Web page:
FAQs - Quincy Bog


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In the most technical sense, no. It’s a type of wetland called a fen. Both fens and bogs are wetlands with peat soils derived from decomposing vegetation. Bogs receive most of their water input from rain and snow; fens like Quincy Bog receive most of their water from streams and groundwater. Quincy Bog was formed as a kettle hole bog over 12,000 years ago at the end of the Ice Age and gradually became a fen as decomposing plant material filled in the kettle hole.

The early settlers of the Baker River Valley were farmers and loggers, not scientists. They used the word “bog” to describe any open wetland with deep mucky soils.

The trail is approximately one mile in length. It is mostly flat, with a short section that winds uphill and down along the Ledges. Wetlands are crossed by a series of causeways, boardwalks and bridges, most without handrails.

It starts on the porch of the Nature Center and can be walked in either direction. At the first trail junction, continue straight ahead toward “Bog Overlook;” at the next sign turn right toward the “Ledges” and proceed clockwise around the back side of the pond, crossing the outlet stream and returning to the Nature Center along the west shore.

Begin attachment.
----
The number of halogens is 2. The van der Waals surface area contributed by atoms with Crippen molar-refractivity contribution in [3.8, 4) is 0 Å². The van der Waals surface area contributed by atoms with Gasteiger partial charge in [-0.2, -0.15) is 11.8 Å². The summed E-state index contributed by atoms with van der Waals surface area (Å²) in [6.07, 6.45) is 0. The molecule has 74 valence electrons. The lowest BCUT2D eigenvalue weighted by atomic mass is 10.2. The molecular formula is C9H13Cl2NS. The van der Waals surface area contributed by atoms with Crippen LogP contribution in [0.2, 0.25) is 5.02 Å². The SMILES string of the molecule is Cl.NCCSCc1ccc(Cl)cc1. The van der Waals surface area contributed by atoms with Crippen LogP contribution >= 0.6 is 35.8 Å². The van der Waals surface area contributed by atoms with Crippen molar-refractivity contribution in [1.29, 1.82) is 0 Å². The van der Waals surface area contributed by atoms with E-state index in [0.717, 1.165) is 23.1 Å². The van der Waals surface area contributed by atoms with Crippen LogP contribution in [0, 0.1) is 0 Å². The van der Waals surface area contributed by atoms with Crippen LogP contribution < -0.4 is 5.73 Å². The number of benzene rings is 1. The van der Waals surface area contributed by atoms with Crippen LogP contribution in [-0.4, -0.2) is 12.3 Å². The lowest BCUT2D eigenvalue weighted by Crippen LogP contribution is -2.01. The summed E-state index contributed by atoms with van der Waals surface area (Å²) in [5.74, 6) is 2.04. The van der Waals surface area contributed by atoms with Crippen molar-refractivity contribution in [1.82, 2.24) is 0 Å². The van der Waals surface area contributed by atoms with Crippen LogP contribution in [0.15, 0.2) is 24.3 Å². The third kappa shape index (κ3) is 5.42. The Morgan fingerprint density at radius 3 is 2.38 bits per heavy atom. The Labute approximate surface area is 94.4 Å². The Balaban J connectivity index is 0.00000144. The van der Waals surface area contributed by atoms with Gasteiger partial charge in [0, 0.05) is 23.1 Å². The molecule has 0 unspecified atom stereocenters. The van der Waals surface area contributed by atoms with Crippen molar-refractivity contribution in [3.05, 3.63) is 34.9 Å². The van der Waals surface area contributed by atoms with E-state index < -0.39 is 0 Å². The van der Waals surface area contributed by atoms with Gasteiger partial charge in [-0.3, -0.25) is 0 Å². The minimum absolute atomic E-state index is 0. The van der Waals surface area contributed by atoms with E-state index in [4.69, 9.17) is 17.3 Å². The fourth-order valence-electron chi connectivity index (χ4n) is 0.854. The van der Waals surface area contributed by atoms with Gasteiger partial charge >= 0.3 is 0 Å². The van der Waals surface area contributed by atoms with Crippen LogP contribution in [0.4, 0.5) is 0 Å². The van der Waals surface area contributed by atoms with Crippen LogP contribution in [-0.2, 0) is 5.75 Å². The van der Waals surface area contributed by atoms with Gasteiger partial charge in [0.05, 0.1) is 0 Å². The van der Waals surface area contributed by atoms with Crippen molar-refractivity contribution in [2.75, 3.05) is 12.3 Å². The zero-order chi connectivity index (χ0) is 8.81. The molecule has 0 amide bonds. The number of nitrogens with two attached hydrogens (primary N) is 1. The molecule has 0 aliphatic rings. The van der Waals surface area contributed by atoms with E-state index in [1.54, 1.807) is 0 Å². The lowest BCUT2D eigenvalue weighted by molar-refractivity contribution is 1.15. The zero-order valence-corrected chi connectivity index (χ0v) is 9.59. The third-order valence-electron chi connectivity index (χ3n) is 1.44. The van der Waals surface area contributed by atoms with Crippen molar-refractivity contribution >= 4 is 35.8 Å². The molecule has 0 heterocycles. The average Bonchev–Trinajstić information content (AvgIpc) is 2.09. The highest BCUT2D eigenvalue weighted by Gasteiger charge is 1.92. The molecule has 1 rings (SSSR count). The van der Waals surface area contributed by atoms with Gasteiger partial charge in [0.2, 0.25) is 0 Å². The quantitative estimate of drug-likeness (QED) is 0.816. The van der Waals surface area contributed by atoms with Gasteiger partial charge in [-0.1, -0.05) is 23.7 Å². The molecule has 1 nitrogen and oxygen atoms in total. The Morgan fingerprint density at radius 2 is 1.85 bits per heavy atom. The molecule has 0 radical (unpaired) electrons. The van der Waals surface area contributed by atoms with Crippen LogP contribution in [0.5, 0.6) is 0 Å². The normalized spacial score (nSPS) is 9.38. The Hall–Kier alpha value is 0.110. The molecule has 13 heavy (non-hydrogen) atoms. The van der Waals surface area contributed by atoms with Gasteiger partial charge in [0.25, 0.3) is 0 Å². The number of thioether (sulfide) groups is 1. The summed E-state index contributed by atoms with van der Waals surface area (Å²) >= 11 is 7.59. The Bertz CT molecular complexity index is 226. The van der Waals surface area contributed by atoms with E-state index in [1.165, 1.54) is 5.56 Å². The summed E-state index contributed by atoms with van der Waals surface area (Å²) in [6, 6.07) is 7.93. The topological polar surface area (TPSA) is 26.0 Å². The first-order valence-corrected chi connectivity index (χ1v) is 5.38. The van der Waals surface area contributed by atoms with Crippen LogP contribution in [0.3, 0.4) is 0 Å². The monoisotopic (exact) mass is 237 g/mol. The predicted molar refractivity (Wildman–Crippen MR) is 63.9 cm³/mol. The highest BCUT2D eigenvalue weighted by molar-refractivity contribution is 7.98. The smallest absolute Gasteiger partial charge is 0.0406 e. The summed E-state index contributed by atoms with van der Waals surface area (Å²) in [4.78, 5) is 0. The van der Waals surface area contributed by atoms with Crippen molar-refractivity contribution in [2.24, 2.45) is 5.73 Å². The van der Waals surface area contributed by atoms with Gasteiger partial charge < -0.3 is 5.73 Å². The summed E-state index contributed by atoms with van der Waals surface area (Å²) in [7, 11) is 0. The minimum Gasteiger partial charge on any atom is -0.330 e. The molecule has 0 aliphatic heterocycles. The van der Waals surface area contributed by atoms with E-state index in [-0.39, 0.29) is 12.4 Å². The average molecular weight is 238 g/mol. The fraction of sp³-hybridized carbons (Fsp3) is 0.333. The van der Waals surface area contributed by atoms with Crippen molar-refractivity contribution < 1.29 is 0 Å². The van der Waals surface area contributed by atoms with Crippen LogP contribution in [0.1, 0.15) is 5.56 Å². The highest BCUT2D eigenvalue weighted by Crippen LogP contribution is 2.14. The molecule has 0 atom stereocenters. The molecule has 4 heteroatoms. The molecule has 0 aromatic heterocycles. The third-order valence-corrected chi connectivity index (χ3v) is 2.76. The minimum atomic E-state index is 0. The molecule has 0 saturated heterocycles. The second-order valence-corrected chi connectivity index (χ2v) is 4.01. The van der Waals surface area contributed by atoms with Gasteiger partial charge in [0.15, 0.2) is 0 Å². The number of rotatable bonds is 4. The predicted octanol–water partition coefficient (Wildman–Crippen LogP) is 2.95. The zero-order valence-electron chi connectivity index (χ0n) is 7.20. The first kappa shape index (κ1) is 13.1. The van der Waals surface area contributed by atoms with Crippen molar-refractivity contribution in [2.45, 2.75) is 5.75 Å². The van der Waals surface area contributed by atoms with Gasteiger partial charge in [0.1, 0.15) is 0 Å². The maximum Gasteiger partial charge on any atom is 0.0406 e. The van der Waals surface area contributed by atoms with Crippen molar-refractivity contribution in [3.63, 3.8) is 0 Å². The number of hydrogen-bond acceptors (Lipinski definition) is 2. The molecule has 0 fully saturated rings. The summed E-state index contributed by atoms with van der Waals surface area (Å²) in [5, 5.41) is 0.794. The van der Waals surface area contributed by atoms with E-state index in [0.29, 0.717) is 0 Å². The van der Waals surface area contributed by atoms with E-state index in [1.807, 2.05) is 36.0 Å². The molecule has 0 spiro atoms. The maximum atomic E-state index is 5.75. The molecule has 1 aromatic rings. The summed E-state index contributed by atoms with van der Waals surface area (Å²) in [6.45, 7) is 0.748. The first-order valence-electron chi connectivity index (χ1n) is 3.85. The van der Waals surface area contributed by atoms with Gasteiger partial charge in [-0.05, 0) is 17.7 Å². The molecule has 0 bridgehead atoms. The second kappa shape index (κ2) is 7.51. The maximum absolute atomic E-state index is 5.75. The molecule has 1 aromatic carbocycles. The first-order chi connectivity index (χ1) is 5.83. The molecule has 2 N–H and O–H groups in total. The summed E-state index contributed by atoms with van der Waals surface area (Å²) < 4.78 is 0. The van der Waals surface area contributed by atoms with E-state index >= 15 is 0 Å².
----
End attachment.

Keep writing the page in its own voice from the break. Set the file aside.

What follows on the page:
If you prefer to walk the trail in the other direction, turn right at the sign pointing to “Beaver Dam.” Cross the bridge over the outlet stream and continue counter-clockwise around the back side of the pond, passing the “Point” and “Ledges” as you return to the Nature Center.

The main beaver dam is 10 or 15 minutes from the Nature Center. At the first trail junction, turn right at the sign “Beaver Dam.”
There’s also a short loop around the wetlands near the Nature Center. Follow the sign to “Bog Overlook.” At the next trail junction, turn left at the “Nature Center” sign. Cross the wooden bridge and follow the edge of the field until the trail turns left and re-enters the woods a short distance from the Nature Center. The field is part of a private tree farm, but the owner welcomes foot traffic.

During the summer you’ll see lots of birds and dragonflies, as well as turtles, salamanders and frogs.

Beavers can also be seen along the shore of the pond, especially early in the morning and evenings. Beaver lodges can be seen from the west shore of the pond, in the swamp between the Ledges and the Point, and just offshore near the trail junction to the Point.

Moose visit from time to time, feeding on the vegetation along the shore of the pond. Look for moose tracks in the mud along the trail on the back side of the pond.

The pond is 6 to 10 feet deep in the middle, but varies considerably depending on the level of beaver activity.

Beavers returned to the Bog in the late 1990s, rebuilding the main dam and enlarging the pond.

When the beavers run out of food, they will stop maintaining the dam and move on. Eventually the pond will shrink to one or two acres of open water near the Nature Center, surrounded by marsh.